It was also our first time tracking together live to a click (sans vocals and lead guitar), so that allowed us some solidarity in facing the crushing scrutiny that anyone who has ever recorded anything is all too familiar with, and hopefully it allowed our interpersonal vibes to translate better onto the recording.

The title Reverie brings to mind a kind of dream-state, but also the inevitable snapping out of it and return to consciousness. What does the title mean to you? Is the album itself the dream?

Most of the lyrics on this album deal with dreams, omens, prophecies, visions etc… so hopefully our listeners are able to derive whatever deeper meaning they want, as all good prophecies allow you to do (stares off forebodingly) …

The dynamic between the two guitars and vocals has become all the more important to Forming the Void over the course of the records. Can you talk about how this comes through in the songwriting process? How purposeful are your arrangements vs. what goes by feel in the rehearsal room or studio?

Our guitar playing styles have naturally complemented each other since the beginning, but time and experience have made that part of the writing process almost second nature. Some guitar parts are completely written out, some are completely improvised, and everything in between, so it’s really just a song by song basis.

Shadi, thinking of the intro to “Manifest” and a song like “Trace the Omen,” can you talk about the importance of representing cultural diversity particularly in a US underground that’s so overwhelmingly white? Does that kind of representation matter to you, or is it just something to add flourish to the songs?

I moved to the US from Lebanon when I was 16, and my adult life has been an internal narrative of trying to open up meaningfully to a foreign society while staying true to my culture and identity. Thankfully I was able to find both of those things through FTV, especially in my writing partnership with James Marshall, who made the conscious effort to encourage and include those tonalities and influences, which far from being just something to add flourish, are to me a deep expression of love and longing for my people, culture and homeland. I think most people who emigrate to this country including my underground artist colleagues would have similar experiences and feelings to share.

At the same time, as progressive and open as the material is in building around the guitar, bass, drums and vocals, Reverie seems to emphasize the strength of songwriting, memorable choruses, engaging the listener. Can you talk about how touring more has maybe had an effect on the songwriting?

Touring has allowed us to become more aware of the elements we need for a song to work well live, and our road experiences definitely informed the writing of Reverie. For example, “Trace the Omen” maintains a level of energy even through the softer, more textural parts that makes it more viable for us to use live, especially on a shorter setlist where we usually have to forego the experimental songs.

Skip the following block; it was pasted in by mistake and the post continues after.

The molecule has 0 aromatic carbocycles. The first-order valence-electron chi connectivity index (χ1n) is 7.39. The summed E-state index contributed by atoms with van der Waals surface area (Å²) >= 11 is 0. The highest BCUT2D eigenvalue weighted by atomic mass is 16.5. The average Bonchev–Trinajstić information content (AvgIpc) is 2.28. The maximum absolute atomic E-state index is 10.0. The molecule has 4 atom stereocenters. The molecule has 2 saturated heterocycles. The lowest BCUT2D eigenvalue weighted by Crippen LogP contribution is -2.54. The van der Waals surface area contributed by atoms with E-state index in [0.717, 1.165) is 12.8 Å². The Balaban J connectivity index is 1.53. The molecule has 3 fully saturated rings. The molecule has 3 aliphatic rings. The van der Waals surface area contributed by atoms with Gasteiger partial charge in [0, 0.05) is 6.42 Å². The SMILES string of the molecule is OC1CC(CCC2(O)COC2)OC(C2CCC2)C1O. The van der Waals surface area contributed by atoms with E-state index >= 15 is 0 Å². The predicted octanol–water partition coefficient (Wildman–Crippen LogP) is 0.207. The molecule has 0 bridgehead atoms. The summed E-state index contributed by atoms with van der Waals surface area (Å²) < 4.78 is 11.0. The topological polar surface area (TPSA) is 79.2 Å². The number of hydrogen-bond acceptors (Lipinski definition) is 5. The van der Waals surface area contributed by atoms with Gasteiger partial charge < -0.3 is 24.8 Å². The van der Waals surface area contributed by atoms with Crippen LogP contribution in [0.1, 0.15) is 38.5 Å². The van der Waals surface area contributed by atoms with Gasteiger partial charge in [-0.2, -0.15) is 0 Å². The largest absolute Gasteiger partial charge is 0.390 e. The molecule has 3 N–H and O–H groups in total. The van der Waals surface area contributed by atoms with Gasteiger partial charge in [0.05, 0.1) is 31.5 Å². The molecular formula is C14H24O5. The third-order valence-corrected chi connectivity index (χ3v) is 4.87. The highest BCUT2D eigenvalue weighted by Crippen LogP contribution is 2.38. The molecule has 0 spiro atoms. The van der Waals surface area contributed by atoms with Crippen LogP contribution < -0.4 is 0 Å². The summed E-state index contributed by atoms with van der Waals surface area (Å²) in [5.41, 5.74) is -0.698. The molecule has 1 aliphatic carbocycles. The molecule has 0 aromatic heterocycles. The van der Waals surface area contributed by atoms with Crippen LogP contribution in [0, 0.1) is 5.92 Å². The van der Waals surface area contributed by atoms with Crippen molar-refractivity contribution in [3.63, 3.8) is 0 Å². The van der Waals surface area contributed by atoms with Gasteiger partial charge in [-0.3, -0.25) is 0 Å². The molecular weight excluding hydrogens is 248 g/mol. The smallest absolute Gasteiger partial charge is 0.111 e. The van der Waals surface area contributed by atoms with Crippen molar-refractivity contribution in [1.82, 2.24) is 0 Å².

Any plans or closing words you want to mention?

Everybody wish Thomas a speedy recovery as he is currently healing from a broken arm! Hopefully we’ll be playing shows again, but until then, wash your hands and stay safe at home!

Forming the Void, Reverie (2020)

Forming the Void on Thee Facebooks

Forming the Void on Instagram

Forming the Void on Bandcamp

Ripple Music on Thee Facebooks

Ripple Music on Bandcamp

Ripple Music website

Tags: , , , , ,

Days of Rona: Thomas Colley of Forming the Void

Posted in Features on May 1st, 2020 by JJ Koczan

The statistics of COVID-19 change with every news cycle, and with growing numbers, stay-at-home isolation and a near-universal disruption to society on a global scale, it is ever more important to consider the human aspect of this coronavirus. Amid the sad surrealism of living through social distancing, quarantines and bans on gatherings of groups of any size, creative professionals — artists, musicians, promoters, club owners, techs, producers, and more — are seeing an effect like nothing witnessed in the last century, and as humanity as a whole deals with this calamity, some perspective on who, what, where, when and how we’re all getting through is a needed reminder of why we’re doing so in the first place.

Thus, Days of Rona, in some attempt to help document the state of things as they are now, both so help can be asked for and given where needed, and so that when this is over it can be remembered.

Thanks to all who participate. To read all the Days of Rona coverage, click here. — JJ Koczan

Thomas Colley of Forming the Void

Days of Rona: Thomas Colley of Forming the Void (Lafayette, Louisiana)

How are you dealing with this crisis as a band? Have you had to rework plans at all? How is everyone’s health so far?

We’re pretty much in a holding pattern at the moment. I’m recovering from a broken arm that happened right when the virus started to hit pretty hard so we haven’t been able to do any live streaming like others are doing, or even get together as a band and jam. Our plans have been totally turned on their head, like everyone else’s. We were supposed to leave next week for our first European tour. Health-wise, we’re all good, other than the aforementioned broken arm.